The relationship between extremism and schools is a seemingly contradictory one. The UK Prevent Duty’s aim (to prevent and also root out extremism in schools) is often, ironically, blamed for aiding the radicalization process, but it is also identified by states and international bodies as a primary tool with which to combat it. In the early 21st century there has been a development of policies and law designed to prevent violent extremism (PVE) as a part of an international response to 9/11 in 2001 and the war on terror. Policy approaches to extremism in education were revised and reworked in the first and second decades of the 21st century in response to various events, including the 2005 London and 2017 Manchester bombings, and the increasing fear that education system had allowed homegrown terrorists raised in England to commit terrorist acts. The promotion of fundamental British values in school and teacher education contexts has been met with varied responses. Since the inception of this strategy, it has been criticized from a number of perspectives. The National Union of Teachers passed a motion at its annual conference in 2016 condemning the idea of promoting “fundamental British values” as an act of cultural supremacism and other researchers have noted that conceptually the strategy is flawed and counterproductive. In 2014 a document that was to become known as the Trojan Horse letter was leaked to Birmingham City Council, which outlined an alleged plot by hardline jihadists to take over a number of Birmingham schools. The outcome of the affair had ramifications beyond that initial cluster of schools and impacted on the way all schools engaged with the counterterrorism agenda. The furor surrounding the event acted as a catalyst for the generation of policy that introduced an even greater meshing between education and the security agenda, resulting in the concepts of Muslims being seen as a “suspect community” and teachers being positioned as “agents of surveillance.” Research has also investigated the extent to which there has been a “chilling effect” in educational settings in the early 21st century as a result of the Prevent policy, with both teachers and learners feeling under scrutiny, and cautious about speaking freely in their educational environment. Many researchers consider that teachers face a dilemma—to deliver governmental policy uncritically (the safe option to ensure compliance and positive outcomes in terms of Ofsted, the Office for Standards in Education, Children’s Services and Skills); or to challenge a perceived governmental stranglehold and take the more risky option, whereby teachers critically explore effective ways of promoting British values. Some scholars in the second decade of the 21st century have argued that teachers have subsumed counterterrorism policy into their own safeguarding practice. Extremism, values, and education is an emerging field in educational research, that is uncovering (among other things) the extent to which educational professionals from Early Years to university level challenge the prejudicial implications of the Prevent Duty legislation, are providing open spaces for critical and informed debate, and are adhering to policy to prevent violent extremism.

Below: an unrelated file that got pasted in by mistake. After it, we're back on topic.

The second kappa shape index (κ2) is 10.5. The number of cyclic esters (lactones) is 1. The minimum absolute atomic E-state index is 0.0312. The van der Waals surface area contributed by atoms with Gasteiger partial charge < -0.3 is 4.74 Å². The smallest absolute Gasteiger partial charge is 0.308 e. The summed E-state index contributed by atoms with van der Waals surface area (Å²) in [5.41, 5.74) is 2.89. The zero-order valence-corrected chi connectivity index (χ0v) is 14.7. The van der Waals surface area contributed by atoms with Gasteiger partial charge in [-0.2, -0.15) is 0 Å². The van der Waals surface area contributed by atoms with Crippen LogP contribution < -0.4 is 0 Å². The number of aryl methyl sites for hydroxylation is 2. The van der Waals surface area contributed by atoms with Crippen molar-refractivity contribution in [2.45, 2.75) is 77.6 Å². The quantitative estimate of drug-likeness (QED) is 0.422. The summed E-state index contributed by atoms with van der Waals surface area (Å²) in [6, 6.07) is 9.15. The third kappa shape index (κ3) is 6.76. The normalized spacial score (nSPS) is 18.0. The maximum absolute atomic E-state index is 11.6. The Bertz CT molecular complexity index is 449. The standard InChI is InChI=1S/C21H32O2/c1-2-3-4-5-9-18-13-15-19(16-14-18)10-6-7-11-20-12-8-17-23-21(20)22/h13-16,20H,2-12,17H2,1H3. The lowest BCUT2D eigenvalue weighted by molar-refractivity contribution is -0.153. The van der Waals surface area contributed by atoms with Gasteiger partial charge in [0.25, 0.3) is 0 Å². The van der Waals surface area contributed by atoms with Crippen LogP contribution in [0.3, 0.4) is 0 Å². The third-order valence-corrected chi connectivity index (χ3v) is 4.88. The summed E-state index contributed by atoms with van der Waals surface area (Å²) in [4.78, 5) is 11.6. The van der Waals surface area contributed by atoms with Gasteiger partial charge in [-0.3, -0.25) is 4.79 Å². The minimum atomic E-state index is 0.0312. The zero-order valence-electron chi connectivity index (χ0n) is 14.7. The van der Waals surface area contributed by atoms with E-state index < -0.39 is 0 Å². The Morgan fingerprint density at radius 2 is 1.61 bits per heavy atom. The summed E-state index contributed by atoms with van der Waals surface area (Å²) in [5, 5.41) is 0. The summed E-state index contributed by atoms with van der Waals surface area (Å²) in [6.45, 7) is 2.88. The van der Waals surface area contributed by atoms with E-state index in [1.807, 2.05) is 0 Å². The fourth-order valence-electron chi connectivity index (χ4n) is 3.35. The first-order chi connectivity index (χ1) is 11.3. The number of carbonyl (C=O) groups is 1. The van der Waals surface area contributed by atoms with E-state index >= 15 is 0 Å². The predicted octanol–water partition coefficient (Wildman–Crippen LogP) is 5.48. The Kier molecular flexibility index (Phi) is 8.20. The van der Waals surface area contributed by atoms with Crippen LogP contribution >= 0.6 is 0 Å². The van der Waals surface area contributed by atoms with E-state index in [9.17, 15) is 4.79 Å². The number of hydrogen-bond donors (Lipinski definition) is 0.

Article